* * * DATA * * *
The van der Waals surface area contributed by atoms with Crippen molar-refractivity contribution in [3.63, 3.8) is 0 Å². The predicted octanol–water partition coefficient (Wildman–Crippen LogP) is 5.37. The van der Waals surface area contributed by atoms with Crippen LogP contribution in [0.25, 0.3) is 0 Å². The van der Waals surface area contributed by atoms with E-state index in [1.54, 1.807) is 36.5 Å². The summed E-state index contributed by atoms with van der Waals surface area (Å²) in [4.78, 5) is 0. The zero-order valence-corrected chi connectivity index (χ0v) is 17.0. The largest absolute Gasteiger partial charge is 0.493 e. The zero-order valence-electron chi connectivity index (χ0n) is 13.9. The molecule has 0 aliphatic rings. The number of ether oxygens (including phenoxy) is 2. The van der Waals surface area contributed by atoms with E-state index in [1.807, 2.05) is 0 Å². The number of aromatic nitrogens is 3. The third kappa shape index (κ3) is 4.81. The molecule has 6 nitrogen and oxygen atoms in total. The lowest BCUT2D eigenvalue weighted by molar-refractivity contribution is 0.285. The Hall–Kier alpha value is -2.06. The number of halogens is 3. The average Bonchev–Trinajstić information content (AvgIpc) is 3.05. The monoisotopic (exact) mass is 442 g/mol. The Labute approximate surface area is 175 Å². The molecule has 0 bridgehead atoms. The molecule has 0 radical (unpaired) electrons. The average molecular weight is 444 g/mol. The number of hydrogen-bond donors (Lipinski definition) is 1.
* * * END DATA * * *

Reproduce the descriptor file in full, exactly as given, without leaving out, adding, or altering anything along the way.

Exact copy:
The van der Waals surface area contributed by atoms with Crippen molar-refractivity contribution in [3.63, 3.8) is 0 Å². The predicted octanol–water partition coefficient (Wildman–Crippen LogP) is 5.37. The van der Waals surface area contributed by atoms with Crippen LogP contribution in [0.25, 0.3) is 0 Å². The van der Waals surface area contributed by atoms with E-state index in [1.54, 1.807) is 36.5 Å². The summed E-state index contributed by atoms with van der Waals surface area (Å²) in [4.78, 5) is 0. The zero-order valence-corrected chi connectivity index (χ0v) is 17.0. The largest absolute Gasteiger partial charge is 0.493 e. The zero-order valence-electron chi connectivity index (χ0n) is 13.9. The molecule has 0 aliphatic rings. The number of ether oxygens (including phenoxy) is 2. The van der Waals surface area contributed by atoms with E-state index in [1.807, 2.05) is 0 Å². The number of aromatic nitrogens is 3. The third kappa shape index (κ3) is 4.81. The molecule has 6 nitrogen and oxygen atoms in total. The lowest BCUT2D eigenvalue weighted by molar-refractivity contribution is 0.285. The Hall–Kier alpha value is -2.06. The number of halogens is 3. The average Bonchev–Trinajstić information content (AvgIpc) is 3.05. The monoisotopic (exact) mass is 442 g/mol. The Labute approximate surface area is 175 Å². The molecule has 0 bridgehead atoms. The molecule has 0 radical (unpaired) electrons. The average molecular weight is 444 g/mol. The number of hydrogen-bond donors (Lipinski definition) is 1.